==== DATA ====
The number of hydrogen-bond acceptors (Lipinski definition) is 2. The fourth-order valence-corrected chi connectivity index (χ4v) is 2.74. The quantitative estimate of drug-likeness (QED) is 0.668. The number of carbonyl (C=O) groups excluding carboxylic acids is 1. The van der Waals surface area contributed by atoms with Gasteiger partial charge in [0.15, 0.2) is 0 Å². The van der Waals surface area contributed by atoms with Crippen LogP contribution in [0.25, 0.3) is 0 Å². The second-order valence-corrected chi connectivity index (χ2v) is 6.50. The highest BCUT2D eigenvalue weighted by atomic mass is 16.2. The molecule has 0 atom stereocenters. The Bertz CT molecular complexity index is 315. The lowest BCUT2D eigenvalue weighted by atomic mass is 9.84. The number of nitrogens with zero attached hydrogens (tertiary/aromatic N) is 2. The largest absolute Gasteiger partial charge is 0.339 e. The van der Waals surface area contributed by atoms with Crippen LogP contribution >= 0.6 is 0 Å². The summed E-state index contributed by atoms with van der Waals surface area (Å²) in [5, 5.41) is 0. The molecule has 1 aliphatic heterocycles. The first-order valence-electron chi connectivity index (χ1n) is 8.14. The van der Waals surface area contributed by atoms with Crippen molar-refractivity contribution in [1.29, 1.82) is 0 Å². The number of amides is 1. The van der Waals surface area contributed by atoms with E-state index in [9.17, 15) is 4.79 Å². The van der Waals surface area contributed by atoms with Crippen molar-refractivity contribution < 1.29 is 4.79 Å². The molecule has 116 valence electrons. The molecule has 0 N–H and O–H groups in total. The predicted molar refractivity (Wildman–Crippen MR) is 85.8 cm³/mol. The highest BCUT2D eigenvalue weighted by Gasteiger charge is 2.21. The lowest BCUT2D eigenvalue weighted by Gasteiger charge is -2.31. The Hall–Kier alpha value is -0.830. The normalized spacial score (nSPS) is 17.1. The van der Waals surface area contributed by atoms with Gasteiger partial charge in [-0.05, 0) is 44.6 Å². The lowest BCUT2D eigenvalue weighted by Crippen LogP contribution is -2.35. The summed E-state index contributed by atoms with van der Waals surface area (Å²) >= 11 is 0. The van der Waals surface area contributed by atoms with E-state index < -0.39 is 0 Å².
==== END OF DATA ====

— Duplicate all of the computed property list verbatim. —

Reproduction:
The number of hydrogen-bond acceptors (Lipinski definition) is 2. The fourth-order valence-corrected chi connectivity index (χ4v) is 2.74. The quantitative estimate of drug-likeness (QED) is 0.668. The number of carbonyl (C=O) groups excluding carboxylic acids is 1. The van der Waals surface area contributed by atoms with Gasteiger partial charge in [0.15, 0.2) is 0 Å². The van der Waals surface area contributed by atoms with Crippen LogP contribution in [0.25, 0.3) is 0 Å². The second-order valence-corrected chi connectivity index (χ2v) is 6.50. The highest BCUT2D eigenvalue weighted by atomic mass is 16.2. The molecule has 0 atom stereocenters. The Bertz CT molecular complexity index is 315. The lowest BCUT2D eigenvalue weighted by atomic mass is 9.84. The number of nitrogens with zero attached hydrogens (tertiary/aromatic N) is 2. The largest absolute Gasteiger partial charge is 0.339 e. The van der Waals surface area contributed by atoms with Crippen LogP contribution >= 0.6 is 0 Å². The summed E-state index contributed by atoms with van der Waals surface area (Å²) in [5, 5.41) is 0. The molecule has 1 aliphatic heterocycles. The first-order valence-electron chi connectivity index (χ1n) is 8.14. The van der Waals surface area contributed by atoms with Crippen molar-refractivity contribution in [1.29, 1.82) is 0 Å². The number of amides is 1. The van der Waals surface area contributed by atoms with E-state index in [9.17, 15) is 4.79 Å². The van der Waals surface area contributed by atoms with Crippen molar-refractivity contribution < 1.29 is 4.79 Å². The molecule has 116 valence electrons. The molecule has 0 N–H and O–H groups in total. The predicted molar refractivity (Wildman–Crippen MR) is 85.8 cm³/mol. The highest BCUT2D eigenvalue weighted by Gasteiger charge is 2.21. The lowest BCUT2D eigenvalue weighted by Gasteiger charge is -2.31. The Hall–Kier alpha value is -0.830. The normalized spacial score (nSPS) is 17.1. The van der Waals surface area contributed by atoms with Gasteiger partial charge in [-0.05, 0) is 44.6 Å². The lowest BCUT2D eigenvalue weighted by Crippen LogP contribution is -2.35. The summed E-state index contributed by atoms with van der Waals surface area (Å²) >= 11 is 0. The van der Waals surface area contributed by atoms with E-state index < -0.39 is 0 Å².